Monday, March 27, 2017

Canadians Of History

This statue depicts Alexander Mackenzie, the second prime minister of Canada, and the first Liberal leader to rise to that position.

The cornerstone of Centre Block can be found on the east side of the building.

This rather large monument honours Robert Baldwin and Louis-Hippolyte LaFontaine, both considered Fathers of Confederation (though neither lived to see Confederation enacted). They were co-premiers of the province of Canada (today Ontario and Quebec) starting in 1848, and their work bolstered responsible government and the idea of the colonies taking control of their own domestic affairs. This is the work of Walter Allward, whose masterpiece work was the Vimy Ridge memorial.

George Brown was the journalist, politician, and Father of Confederation who strongly believed in responsible government and argued for Confederation. The sculpture incorporates both English and French translations of the scroll to be found at its base.

Sunday, March 26, 2017

Parliamentary Stroll

As I mentioned in my first post about Crashed Ice, I took some shots from Parliament Hill over the course. I also took time to get other shots in that day; these and the shots I'll show you in the next three posts are from that day, February 20th. I was surprised to find that day that there was access open to the area behind Centre Block. It had been closed off for a good long while because of the ongoing work around the Hill. Part of that had involved replacement of the wall that rings the top of the Hill back here. So it was a pleasure to see that a good part of the area (though not all of it) has been reopened to public access. I took in a winter view of the Ottawa River and Gatineau from the outlook.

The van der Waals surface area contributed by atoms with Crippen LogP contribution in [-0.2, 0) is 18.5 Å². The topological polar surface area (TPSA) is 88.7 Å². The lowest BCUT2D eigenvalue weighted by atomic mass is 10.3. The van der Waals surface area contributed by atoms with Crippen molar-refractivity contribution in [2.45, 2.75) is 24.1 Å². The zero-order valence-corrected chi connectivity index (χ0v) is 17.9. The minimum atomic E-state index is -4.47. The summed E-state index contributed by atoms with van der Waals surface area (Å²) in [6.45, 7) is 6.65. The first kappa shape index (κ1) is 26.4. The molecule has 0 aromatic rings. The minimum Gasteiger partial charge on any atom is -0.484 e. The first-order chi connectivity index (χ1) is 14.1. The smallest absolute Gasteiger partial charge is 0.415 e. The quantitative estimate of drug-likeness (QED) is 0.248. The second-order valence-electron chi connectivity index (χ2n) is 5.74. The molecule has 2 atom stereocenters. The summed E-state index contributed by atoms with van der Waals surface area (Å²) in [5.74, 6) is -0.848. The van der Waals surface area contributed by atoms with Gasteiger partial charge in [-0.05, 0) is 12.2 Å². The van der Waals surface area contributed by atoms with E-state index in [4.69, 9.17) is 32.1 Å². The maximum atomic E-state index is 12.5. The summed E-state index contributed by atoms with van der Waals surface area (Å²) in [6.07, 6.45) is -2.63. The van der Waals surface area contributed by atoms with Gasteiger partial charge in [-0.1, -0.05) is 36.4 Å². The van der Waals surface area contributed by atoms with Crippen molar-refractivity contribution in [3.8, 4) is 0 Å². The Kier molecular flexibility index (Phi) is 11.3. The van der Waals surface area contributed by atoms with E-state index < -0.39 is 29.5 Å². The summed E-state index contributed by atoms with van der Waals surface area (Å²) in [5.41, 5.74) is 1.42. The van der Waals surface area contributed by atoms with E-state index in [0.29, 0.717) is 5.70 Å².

The access came to a close to the west of this statue, where work continues to proceed. This is George-Etienne Cartier, one of our Fathers of Confederation, and a co-premier of the province of Canada during the years leading up to Confederation. It was cast in the shadow of the nearby Library Of Parliament.

The Library is a marvel to look at. It is the sole surviving portion of the original Centre Block, which was destroyed in a fire in 1916. The quick action of a clerk in closing the heavy steel door leading into this part of the building saved the library and its collection. It's a Gothic beauty, inside and out.

Here is another view- the river is wide here, meeting the entrance of the Rideau Canal, which lies below to the right. The view across takes in the National Gallery and Notre Dame Basilica, as well as Major's Hill Park.